Currently under construction in Kitimat, natural gas liquefaction and export facility LNG Canada is scheduled to come online in 2025, at which point it will receive up to 2.1 billion cubic feet per day of fracked gas through the Coastal GasLink pipeline. The projected increase in natural gas extraction activity needed to supply the facility would increase B.C.’s methane emissions correspondingly, effectively rendering provincial reduction targets impossible.
“LNG Canada is being marketed as the cleanest LNG in the world — that is all up in the air now,” McCartney said. He explained that if B.C. intends to meet its targets when the project begins operations, the industry would have to figure out how to extract the gas without producing any methane emissions. “Nobody has figured out how to do that.”
Gorski said he’s hopeful this study charts a path forward by combining new technology with ground surveys to help regulators and industry tackle the problem of methane emissions before new projects come online. He said when the new regulations were implemented in 2020, industry was able to make simple changes to significantly reduce emissions.
“You have these devices on site that are basically valves and actuators and they’re powered by gas, and they’re designed to vent gas,” he said. “This was designed at a time when we didn’t see gas and methane as a problem. Now that we know it’s a big deal there are alternative versions of these technologies that are either powered by air or powered by solar. That’s a big opportunity to reduce emissions that has been deployed.”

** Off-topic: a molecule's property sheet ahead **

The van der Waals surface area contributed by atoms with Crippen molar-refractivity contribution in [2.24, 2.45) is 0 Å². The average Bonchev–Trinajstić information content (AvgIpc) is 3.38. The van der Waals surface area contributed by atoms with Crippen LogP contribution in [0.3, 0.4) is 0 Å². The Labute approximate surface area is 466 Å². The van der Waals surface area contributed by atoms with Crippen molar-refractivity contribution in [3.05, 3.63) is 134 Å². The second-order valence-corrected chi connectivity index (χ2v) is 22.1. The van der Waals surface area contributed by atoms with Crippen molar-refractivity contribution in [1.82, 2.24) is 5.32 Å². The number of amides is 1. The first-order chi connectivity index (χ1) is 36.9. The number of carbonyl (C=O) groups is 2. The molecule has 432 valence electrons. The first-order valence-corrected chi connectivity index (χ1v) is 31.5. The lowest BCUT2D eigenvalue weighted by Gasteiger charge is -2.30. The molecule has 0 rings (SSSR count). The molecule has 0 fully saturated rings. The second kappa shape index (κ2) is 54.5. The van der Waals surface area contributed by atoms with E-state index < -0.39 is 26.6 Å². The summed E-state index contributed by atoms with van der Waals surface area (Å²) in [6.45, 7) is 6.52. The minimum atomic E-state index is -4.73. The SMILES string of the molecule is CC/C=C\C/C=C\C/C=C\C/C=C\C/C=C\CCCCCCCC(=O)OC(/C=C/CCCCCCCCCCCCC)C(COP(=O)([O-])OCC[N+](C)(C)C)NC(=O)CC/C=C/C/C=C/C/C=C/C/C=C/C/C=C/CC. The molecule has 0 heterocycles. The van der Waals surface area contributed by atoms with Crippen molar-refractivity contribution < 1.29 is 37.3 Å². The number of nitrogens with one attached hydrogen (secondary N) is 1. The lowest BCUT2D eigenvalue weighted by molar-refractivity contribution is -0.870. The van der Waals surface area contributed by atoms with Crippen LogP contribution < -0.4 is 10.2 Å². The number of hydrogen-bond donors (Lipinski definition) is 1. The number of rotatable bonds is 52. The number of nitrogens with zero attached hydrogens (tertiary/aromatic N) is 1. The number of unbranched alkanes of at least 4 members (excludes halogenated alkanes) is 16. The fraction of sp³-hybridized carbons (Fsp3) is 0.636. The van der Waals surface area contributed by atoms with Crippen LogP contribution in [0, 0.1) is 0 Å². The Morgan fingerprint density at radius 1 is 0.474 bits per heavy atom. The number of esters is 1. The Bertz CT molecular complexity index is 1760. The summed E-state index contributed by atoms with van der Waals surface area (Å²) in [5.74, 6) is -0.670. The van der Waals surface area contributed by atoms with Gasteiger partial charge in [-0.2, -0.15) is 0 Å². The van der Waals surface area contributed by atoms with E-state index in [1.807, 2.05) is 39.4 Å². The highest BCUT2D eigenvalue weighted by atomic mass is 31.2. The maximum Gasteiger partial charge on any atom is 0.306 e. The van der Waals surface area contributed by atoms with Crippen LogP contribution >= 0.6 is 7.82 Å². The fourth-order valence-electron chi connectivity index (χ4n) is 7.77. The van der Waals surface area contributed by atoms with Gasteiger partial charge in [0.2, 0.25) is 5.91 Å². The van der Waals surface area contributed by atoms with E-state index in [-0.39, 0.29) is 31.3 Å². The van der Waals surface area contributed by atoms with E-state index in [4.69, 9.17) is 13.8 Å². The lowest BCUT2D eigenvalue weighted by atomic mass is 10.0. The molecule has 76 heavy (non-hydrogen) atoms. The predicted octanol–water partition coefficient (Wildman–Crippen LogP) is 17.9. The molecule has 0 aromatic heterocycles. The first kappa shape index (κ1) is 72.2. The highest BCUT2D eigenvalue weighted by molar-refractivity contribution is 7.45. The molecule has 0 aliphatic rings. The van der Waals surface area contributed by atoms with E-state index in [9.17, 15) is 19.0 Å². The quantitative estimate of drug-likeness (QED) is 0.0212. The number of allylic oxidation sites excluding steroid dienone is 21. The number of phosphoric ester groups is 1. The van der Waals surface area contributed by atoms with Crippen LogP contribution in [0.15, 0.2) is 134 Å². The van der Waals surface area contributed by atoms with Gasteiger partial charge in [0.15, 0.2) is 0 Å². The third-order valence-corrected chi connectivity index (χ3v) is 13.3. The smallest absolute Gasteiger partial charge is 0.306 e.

He said the results of the new study, and the technology used to compile the data, can be used to make necessary changes in line with the actual emissions produced by the sector.
“The technology that was used in this particular study is quite good. It can tell you the exact source where the emissions are coming from, but you’re still going to need someone to go onto the facility on the ground, pinpoint the exact source of the leak and try and fix it.”
He stressed the importance of tackling the problem quickly.
“Methane only stays in the atmosphere for a decade, so it has a very short, powerful impact. It impacts how fast global warming happens. If emissions are higher than what we expected, there’s a chance that methane could really upend our climate goals and B.C. is already not on track to meet its 2030 targets.”
Matt Simmons, Local Journalism Initiative Reporter, The Narwhal